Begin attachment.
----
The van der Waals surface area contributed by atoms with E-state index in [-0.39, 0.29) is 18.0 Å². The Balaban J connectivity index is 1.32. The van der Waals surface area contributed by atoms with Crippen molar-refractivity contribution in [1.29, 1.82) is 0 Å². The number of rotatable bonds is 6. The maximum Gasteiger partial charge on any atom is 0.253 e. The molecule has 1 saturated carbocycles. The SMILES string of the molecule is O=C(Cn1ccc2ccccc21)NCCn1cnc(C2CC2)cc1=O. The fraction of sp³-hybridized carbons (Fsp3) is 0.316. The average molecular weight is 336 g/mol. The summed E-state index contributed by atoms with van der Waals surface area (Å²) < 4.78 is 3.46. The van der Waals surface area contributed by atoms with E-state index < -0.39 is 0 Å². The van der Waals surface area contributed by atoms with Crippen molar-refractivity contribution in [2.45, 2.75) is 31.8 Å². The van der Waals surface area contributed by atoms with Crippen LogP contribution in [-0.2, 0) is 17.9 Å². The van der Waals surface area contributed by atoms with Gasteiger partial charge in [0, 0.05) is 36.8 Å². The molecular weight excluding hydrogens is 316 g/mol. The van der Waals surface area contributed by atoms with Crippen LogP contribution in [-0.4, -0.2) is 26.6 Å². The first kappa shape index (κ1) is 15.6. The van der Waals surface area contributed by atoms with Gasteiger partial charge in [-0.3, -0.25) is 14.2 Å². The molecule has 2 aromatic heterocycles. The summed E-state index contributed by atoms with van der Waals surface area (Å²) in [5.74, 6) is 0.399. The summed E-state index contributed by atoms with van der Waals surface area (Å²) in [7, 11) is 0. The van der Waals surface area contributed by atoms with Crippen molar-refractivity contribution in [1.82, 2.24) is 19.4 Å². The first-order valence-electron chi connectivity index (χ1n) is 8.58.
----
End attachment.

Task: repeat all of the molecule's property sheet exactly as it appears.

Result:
The van der Waals surface area contributed by atoms with E-state index in [-0.39, 0.29) is 18.0 Å². The Balaban J connectivity index is 1.32. The van der Waals surface area contributed by atoms with Crippen molar-refractivity contribution in [1.29, 1.82) is 0 Å². The number of rotatable bonds is 6. The maximum Gasteiger partial charge on any atom is 0.253 e. The molecule has 1 saturated carbocycles. The SMILES string of the molecule is O=C(Cn1ccc2ccccc21)NCCn1cnc(C2CC2)cc1=O. The fraction of sp³-hybridized carbons (Fsp3) is 0.316. The average molecular weight is 336 g/mol. The summed E-state index contributed by atoms with van der Waals surface area (Å²) < 4.78 is 3.46. The van der Waals surface area contributed by atoms with E-state index < -0.39 is 0 Å². The van der Waals surface area contributed by atoms with Crippen molar-refractivity contribution in [2.45, 2.75) is 31.8 Å². The van der Waals surface area contributed by atoms with Crippen LogP contribution in [-0.2, 0) is 17.9 Å². The van der Waals surface area contributed by atoms with Gasteiger partial charge in [0, 0.05) is 36.8 Å². The molecular weight excluding hydrogens is 316 g/mol. The van der Waals surface area contributed by atoms with Crippen LogP contribution in [-0.4, -0.2) is 26.6 Å². The first kappa shape index (κ1) is 15.6. The van der Waals surface area contributed by atoms with Gasteiger partial charge in [-0.3, -0.25) is 14.2 Å². The molecule has 2 aromatic heterocycles. The summed E-state index contributed by atoms with van der Waals surface area (Å²) in [5.74, 6) is 0.399. The summed E-state index contributed by atoms with van der Waals surface area (Å²) in [7, 11) is 0. The van der Waals surface area contributed by atoms with Crippen molar-refractivity contribution in [1.82, 2.24) is 19.4 Å². The first-order valence-electron chi connectivity index (χ1n) is 8.58.